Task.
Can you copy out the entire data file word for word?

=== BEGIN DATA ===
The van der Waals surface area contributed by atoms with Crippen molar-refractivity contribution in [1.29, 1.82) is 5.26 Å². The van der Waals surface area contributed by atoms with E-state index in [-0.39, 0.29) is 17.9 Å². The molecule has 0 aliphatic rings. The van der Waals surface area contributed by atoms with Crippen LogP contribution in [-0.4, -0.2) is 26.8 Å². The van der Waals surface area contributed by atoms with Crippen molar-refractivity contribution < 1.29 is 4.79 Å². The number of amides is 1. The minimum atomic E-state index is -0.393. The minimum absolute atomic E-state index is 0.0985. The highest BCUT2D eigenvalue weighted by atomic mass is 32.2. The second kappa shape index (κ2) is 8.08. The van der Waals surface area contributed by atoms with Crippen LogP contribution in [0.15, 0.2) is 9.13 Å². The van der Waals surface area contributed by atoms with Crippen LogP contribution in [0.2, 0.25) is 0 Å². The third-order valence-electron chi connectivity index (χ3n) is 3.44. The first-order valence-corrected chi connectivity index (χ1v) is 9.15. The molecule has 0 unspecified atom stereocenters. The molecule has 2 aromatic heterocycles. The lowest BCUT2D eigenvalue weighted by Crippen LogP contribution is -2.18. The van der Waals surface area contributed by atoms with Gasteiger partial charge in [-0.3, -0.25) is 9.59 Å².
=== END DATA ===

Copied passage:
The van der Waals surface area contributed by atoms with Crippen molar-refractivity contribution in [1.29, 1.82) is 5.26 Å². The van der Waals surface area contributed by atoms with E-state index in [-0.39, 0.29) is 17.9 Å². The molecule has 0 aliphatic rings. The van der Waals surface area contributed by atoms with Crippen LogP contribution in [-0.4, -0.2) is 26.8 Å². The van der Waals surface area contributed by atoms with Crippen molar-refractivity contribution < 1.29 is 4.79 Å². The number of amides is 1. The minimum atomic E-state index is -0.393. The minimum absolute atomic E-state index is 0.0985. The highest BCUT2D eigenvalue weighted by atomic mass is 32.2. The second kappa shape index (κ2) is 8.08. The van der Waals surface area contributed by atoms with Crippen LogP contribution in [0.15, 0.2) is 9.13 Å². The van der Waals surface area contributed by atoms with Crippen LogP contribution in [0.2, 0.25) is 0 Å². The third-order valence-electron chi connectivity index (χ3n) is 3.44. The first-order valence-corrected chi connectivity index (χ1v) is 9.15. The molecule has 0 unspecified atom stereocenters. The molecule has 2 aromatic heterocycles. The lowest BCUT2D eigenvalue weighted by Crippen LogP contribution is -2.18. The van der Waals surface area contributed by atoms with Gasteiger partial charge in [-0.3, -0.25) is 9.59 Å².